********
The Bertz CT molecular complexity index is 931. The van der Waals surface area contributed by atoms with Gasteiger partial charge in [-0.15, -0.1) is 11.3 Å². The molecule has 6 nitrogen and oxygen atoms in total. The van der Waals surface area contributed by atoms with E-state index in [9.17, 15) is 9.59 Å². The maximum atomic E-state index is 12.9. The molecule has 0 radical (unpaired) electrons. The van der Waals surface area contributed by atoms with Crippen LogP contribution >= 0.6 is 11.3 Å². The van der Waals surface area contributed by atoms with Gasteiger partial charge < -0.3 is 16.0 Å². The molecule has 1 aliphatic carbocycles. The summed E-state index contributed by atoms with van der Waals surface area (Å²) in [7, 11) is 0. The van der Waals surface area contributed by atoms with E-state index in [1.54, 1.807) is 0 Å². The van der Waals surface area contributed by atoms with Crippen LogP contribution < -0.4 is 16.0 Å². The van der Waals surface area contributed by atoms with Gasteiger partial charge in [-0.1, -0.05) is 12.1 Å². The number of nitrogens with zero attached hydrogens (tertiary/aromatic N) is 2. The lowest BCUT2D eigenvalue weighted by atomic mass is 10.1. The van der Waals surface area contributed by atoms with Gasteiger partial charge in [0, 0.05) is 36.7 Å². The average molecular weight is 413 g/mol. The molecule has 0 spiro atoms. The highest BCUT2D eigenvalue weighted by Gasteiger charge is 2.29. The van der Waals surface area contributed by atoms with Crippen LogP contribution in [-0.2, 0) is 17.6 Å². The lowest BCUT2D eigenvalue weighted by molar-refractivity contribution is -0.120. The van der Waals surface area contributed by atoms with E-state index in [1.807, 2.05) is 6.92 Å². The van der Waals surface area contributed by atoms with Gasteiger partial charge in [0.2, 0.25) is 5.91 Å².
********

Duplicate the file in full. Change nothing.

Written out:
The Bertz CT molecular complexity index is 931. The van der Waals surface area contributed by atoms with Gasteiger partial charge in [-0.15, -0.1) is 11.3 Å². The molecule has 6 nitrogen and oxygen atoms in total. The van der Waals surface area contributed by atoms with E-state index in [9.17, 15) is 9.59 Å². The maximum atomic E-state index is 12.9. The molecule has 0 radical (unpaired) electrons. The van der Waals surface area contributed by atoms with Crippen LogP contribution >= 0.6 is 11.3 Å². The van der Waals surface area contributed by atoms with Gasteiger partial charge < -0.3 is 16.0 Å². The molecule has 1 aliphatic carbocycles. The summed E-state index contributed by atoms with van der Waals surface area (Å²) in [7, 11) is 0. The van der Waals surface area contributed by atoms with E-state index in [1.54, 1.807) is 0 Å². The van der Waals surface area contributed by atoms with Crippen LogP contribution < -0.4 is 16.0 Å². The van der Waals surface area contributed by atoms with Gasteiger partial charge in [-0.1, -0.05) is 12.1 Å². The number of nitrogens with zero attached hydrogens (tertiary/aromatic N) is 2. The lowest BCUT2D eigenvalue weighted by atomic mass is 10.1. The van der Waals surface area contributed by atoms with Gasteiger partial charge in [0, 0.05) is 36.7 Å². The average molecular weight is 413 g/mol. The molecule has 0 spiro atoms. The highest BCUT2D eigenvalue weighted by Gasteiger charge is 2.29. The van der Waals surface area contributed by atoms with Crippen LogP contribution in [-0.2, 0) is 17.6 Å². The lowest BCUT2D eigenvalue weighted by molar-refractivity contribution is -0.120. The van der Waals surface area contributed by atoms with E-state index in [1.807, 2.05) is 6.92 Å². The van der Waals surface area contributed by atoms with Gasteiger partial charge in [0.2, 0.25) is 5.91 Å².